I don't sleep that night.  The next day, I have decent workouts but feel a little bit fatigued.  I find myself having a similar reaction to the drug, though not as severe as I've skipped coffee.  I'm starting to feel like I'm on crack.  Not that I know what that feels like, it's just one of those things people say when someone is jittery and can't focus.  My friend tells me that it's all the toxins leaving my body.  I'm skeptical but everyone else apparently swears by this and has lost tons of weight and have amazing energy. 

I don't sleep that night.  The next day, I'm back at work.  By now I'm exhausted from not sleeping in 48 hours.  I feel sluggish, fatigued, and like I'm underwater.  I HAVE to drink caffeine to try to make it through my 12 hour day at work.  I have a little time on my lunch break so I do some research online.  I discover that the drug I've been taking has an amphetamine derivative similar to pseudoephedrine (sudafed's active ingredient).  Suddenly it all becomes clear.   I can't take medications (benadryl, sudafed, cold medicine) because my body is very sensitive to them.  One benadryl will make me comatose for 3 days.  No lie.  I NEVER take cold medicines of any kind because I just can't handle them.  So my dizziness, nausea, shaking, and lack of sleep were all from medicine head because (turns out) I HAVE been doing crack.  Just the legal kind.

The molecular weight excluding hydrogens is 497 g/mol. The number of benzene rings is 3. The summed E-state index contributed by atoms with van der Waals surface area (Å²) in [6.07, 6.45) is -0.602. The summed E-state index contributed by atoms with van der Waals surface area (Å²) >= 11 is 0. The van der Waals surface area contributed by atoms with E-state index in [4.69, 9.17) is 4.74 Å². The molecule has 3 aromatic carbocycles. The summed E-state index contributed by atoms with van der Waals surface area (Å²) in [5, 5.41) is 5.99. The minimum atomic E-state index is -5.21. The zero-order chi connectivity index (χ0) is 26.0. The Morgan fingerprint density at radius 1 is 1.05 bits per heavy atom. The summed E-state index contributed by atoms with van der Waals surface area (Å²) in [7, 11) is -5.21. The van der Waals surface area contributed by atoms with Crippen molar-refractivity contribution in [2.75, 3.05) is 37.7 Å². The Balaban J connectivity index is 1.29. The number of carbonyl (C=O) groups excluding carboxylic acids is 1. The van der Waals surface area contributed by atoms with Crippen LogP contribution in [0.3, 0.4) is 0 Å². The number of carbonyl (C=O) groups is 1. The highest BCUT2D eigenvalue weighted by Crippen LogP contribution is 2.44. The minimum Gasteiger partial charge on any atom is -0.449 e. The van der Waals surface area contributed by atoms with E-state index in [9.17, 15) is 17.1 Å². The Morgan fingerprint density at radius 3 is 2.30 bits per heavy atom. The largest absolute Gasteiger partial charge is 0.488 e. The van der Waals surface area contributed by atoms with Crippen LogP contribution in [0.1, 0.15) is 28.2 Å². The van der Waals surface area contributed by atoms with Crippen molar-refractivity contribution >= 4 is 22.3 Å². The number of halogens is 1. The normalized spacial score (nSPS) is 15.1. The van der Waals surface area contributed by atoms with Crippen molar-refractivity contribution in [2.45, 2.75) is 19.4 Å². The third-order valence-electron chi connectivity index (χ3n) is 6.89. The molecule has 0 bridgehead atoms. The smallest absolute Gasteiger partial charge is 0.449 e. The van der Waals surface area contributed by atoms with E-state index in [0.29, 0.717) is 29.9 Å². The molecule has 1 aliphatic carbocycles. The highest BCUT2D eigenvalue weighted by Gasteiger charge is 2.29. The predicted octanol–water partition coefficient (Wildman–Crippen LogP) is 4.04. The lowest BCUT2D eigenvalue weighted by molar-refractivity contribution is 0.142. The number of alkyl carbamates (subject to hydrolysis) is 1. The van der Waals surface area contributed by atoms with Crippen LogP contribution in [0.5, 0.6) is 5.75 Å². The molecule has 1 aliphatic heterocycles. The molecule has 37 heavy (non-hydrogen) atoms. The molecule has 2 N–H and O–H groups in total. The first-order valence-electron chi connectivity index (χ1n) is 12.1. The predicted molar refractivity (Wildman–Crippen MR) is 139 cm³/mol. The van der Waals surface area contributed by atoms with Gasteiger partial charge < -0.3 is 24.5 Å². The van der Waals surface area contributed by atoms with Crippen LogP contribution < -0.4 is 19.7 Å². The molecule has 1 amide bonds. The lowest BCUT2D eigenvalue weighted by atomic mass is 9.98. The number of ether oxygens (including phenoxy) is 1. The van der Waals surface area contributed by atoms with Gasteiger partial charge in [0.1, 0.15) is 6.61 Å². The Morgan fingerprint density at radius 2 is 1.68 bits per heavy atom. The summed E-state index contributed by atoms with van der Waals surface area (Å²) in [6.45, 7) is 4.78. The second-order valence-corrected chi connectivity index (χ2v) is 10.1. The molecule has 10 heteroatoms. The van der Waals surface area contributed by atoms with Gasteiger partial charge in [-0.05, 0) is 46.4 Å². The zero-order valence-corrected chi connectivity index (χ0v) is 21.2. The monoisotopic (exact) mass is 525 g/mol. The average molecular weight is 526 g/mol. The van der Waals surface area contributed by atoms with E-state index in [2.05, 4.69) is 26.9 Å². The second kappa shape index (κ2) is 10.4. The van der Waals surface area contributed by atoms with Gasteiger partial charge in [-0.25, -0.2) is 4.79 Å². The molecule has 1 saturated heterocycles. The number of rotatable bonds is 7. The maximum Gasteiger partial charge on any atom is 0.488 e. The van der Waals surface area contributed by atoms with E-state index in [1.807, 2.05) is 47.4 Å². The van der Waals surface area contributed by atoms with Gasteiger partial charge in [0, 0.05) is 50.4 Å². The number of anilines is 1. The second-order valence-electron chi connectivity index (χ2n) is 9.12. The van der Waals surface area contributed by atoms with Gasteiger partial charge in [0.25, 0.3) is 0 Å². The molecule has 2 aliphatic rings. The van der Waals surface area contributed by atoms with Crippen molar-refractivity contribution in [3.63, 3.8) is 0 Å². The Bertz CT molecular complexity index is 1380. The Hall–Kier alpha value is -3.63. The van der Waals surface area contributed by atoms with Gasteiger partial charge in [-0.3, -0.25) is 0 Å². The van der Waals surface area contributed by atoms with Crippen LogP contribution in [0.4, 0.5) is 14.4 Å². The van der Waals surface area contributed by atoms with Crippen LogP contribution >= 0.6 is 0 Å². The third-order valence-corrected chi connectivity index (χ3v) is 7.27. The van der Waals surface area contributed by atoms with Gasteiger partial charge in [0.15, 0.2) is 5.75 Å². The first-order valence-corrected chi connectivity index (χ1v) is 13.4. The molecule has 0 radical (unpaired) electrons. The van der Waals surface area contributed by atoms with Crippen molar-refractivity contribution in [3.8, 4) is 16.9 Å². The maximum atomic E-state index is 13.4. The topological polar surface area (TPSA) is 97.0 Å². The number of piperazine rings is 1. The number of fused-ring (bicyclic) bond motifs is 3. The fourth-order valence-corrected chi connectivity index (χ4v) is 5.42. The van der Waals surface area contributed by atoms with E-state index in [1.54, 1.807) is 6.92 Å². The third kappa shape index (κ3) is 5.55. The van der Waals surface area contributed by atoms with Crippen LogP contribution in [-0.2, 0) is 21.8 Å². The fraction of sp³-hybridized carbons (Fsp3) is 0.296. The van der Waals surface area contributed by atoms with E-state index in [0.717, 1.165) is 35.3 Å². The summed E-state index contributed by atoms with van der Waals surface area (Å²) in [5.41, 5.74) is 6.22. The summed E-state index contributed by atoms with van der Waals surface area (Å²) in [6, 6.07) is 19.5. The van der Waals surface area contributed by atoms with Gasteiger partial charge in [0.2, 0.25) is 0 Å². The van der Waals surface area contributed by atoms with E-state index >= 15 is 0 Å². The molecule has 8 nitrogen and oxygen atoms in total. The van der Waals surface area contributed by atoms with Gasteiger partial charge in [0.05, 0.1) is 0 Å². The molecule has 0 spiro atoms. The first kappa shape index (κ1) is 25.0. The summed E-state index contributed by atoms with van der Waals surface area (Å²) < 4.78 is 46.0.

Begin respiratory illness #2:

I stop taking the product.  The notes in my training log indicate that my sore throat started that Friday, January 11.  That's what happens with 72 hours of zero sleep.  From there, it progresses back into congestion, runny nose, and sinus pressure.

Enter:  Stress #4:  More diet change.

With the nearing of February, I really wanted to make the commitment to try a vegan diet for a month.  So I further began changing my diet.  I still was taking in enough calories and I never went 100% vegan, but I was stressing myself out about it more than I needed too.  And then, on Super Bowl Sunday, I got food poisoning.  I didn't even get to enjoy a beer during the game.  For 16 hours I was nauseated and couldn't eat or drink a thing.  Then for the next 4 days, everything I ate made me feel sick to the point that I was barely eating anything.  (And yes, this was food poisoning and not the flu.  There was no fever, chills, body aches.  It started 6-8 hours after I ate the offending bite.  And it resolved in about 12 hours.)

From January 11, my respiratory illness continued and progressively got worse to the point that I wanted to crawl into bed last week and cry.  (February 6th, by the way.  4 WEEKS after my symptoms started, which was only a week after they ended the first time.)  Having progressed to full on sinus infection, I finally started some antibiotics last week and the sinus infection cleared up.  Despite that, I continued to feel tired, fatigued, and unable to maintain my normal schedule with work and training.  I basically took a week off of training and tried my best to make it through my work days, which was challenging enough. 

I was starting to become really paranoid, thinking there could be something really wrong with me.  Valley fever.  Mono.  Pregnancy.  I knew it wasn't overtraining because I had taken 8 weeks off after Ironman and I really hadn't done much in the way of training yet.  I was supposed to be training for Boston, and Texas, but I was physically unable to do anything remotely resembling a workout.